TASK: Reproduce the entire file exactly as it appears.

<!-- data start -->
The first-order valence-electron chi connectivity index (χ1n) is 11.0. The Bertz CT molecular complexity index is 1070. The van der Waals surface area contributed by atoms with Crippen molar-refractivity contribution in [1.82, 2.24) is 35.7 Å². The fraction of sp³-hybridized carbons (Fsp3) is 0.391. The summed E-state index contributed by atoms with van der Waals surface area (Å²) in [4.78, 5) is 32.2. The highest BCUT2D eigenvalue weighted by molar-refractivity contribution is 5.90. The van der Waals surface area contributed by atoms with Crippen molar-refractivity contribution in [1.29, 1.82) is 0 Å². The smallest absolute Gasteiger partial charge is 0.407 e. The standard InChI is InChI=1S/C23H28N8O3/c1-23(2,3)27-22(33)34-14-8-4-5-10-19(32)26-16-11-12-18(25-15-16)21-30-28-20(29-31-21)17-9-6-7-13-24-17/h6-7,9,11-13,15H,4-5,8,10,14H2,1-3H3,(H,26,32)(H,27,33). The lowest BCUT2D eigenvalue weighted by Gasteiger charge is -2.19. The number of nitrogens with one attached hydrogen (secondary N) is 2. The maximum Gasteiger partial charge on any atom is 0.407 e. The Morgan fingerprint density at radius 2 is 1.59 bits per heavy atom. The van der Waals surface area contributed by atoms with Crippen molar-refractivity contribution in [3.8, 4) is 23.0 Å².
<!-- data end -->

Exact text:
The first-order valence-electron chi connectivity index (χ1n) is 11.0. The Bertz CT molecular complexity index is 1070. The van der Waals surface area contributed by atoms with Crippen molar-refractivity contribution in [1.82, 2.24) is 35.7 Å². The fraction of sp³-hybridized carbons (Fsp3) is 0.391. The summed E-state index contributed by atoms with van der Waals surface area (Å²) in [4.78, 5) is 32.2. The highest BCUT2D eigenvalue weighted by molar-refractivity contribution is 5.90. The van der Waals surface area contributed by atoms with Crippen molar-refractivity contribution in [1.29, 1.82) is 0 Å². The smallest absolute Gasteiger partial charge is 0.407 e. The standard InChI is InChI=1S/C23H28N8O3/c1-23(2,3)27-22(33)34-14-8-4-5-10-19(32)26-16-11-12-18(25-15-16)21-30-28-20(29-31-21)17-9-6-7-13-24-17/h6-7,9,11-13,15H,4-5,8,10,14H2,1-3H3,(H,26,32)(H,27,33). The lowest BCUT2D eigenvalue weighted by Gasteiger charge is -2.19. The number of nitrogens with one attached hydrogen (secondary N) is 2. The maximum Gasteiger partial charge on any atom is 0.407 e. The Morgan fingerprint density at radius 2 is 1.59 bits per heavy atom. The van der Waals surface area contributed by atoms with Crippen molar-refractivity contribution in [3.8, 4) is 23.0 Å².